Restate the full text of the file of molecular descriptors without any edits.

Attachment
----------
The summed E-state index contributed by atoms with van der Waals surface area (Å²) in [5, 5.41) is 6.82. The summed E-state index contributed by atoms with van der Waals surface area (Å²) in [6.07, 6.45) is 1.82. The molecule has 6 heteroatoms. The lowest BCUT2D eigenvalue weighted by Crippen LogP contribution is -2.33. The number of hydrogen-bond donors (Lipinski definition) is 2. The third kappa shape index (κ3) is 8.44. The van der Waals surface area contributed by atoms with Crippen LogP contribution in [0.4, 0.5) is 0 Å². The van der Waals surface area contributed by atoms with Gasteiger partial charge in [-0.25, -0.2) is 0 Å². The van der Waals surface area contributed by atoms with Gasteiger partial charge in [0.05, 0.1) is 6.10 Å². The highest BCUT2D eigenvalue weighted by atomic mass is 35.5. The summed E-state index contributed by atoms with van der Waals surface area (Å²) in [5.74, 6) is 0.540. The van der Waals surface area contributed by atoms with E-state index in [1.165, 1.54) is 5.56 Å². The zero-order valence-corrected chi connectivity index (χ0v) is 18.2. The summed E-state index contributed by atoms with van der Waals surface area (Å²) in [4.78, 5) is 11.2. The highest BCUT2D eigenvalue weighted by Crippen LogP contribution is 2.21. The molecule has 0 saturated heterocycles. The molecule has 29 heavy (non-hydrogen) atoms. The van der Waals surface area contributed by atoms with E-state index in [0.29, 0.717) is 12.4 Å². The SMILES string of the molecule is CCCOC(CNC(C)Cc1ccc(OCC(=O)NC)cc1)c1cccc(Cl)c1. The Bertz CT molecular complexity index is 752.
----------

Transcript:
The summed E-state index contributed by atoms with van der Waals surface area (Å²) in [5, 5.41) is 6.82. The summed E-state index contributed by atoms with van der Waals surface area (Å²) in [6.07, 6.45) is 1.82. The molecule has 6 heteroatoms. The lowest BCUT2D eigenvalue weighted by Crippen LogP contribution is -2.33. The number of hydrogen-bond donors (Lipinski definition) is 2. The third kappa shape index (κ3) is 8.44. The van der Waals surface area contributed by atoms with Crippen LogP contribution in [0.4, 0.5) is 0 Å². The van der Waals surface area contributed by atoms with Gasteiger partial charge in [-0.25, -0.2) is 0 Å². The van der Waals surface area contributed by atoms with Gasteiger partial charge in [0.05, 0.1) is 6.10 Å². The highest BCUT2D eigenvalue weighted by atomic mass is 35.5. The summed E-state index contributed by atoms with van der Waals surface area (Å²) in [5.74, 6) is 0.540. The van der Waals surface area contributed by atoms with E-state index in [1.165, 1.54) is 5.56 Å². The zero-order valence-corrected chi connectivity index (χ0v) is 18.2. The summed E-state index contributed by atoms with van der Waals surface area (Å²) in [4.78, 5) is 11.2. The highest BCUT2D eigenvalue weighted by Crippen LogP contribution is 2.21. The molecule has 0 saturated heterocycles. The molecule has 29 heavy (non-hydrogen) atoms. The van der Waals surface area contributed by atoms with E-state index in [0.29, 0.717) is 12.4 Å². The SMILES string of the molecule is CCCOC(CNC(C)Cc1ccc(OCC(=O)NC)cc1)c1cccc(Cl)c1. The Bertz CT molecular complexity index is 752.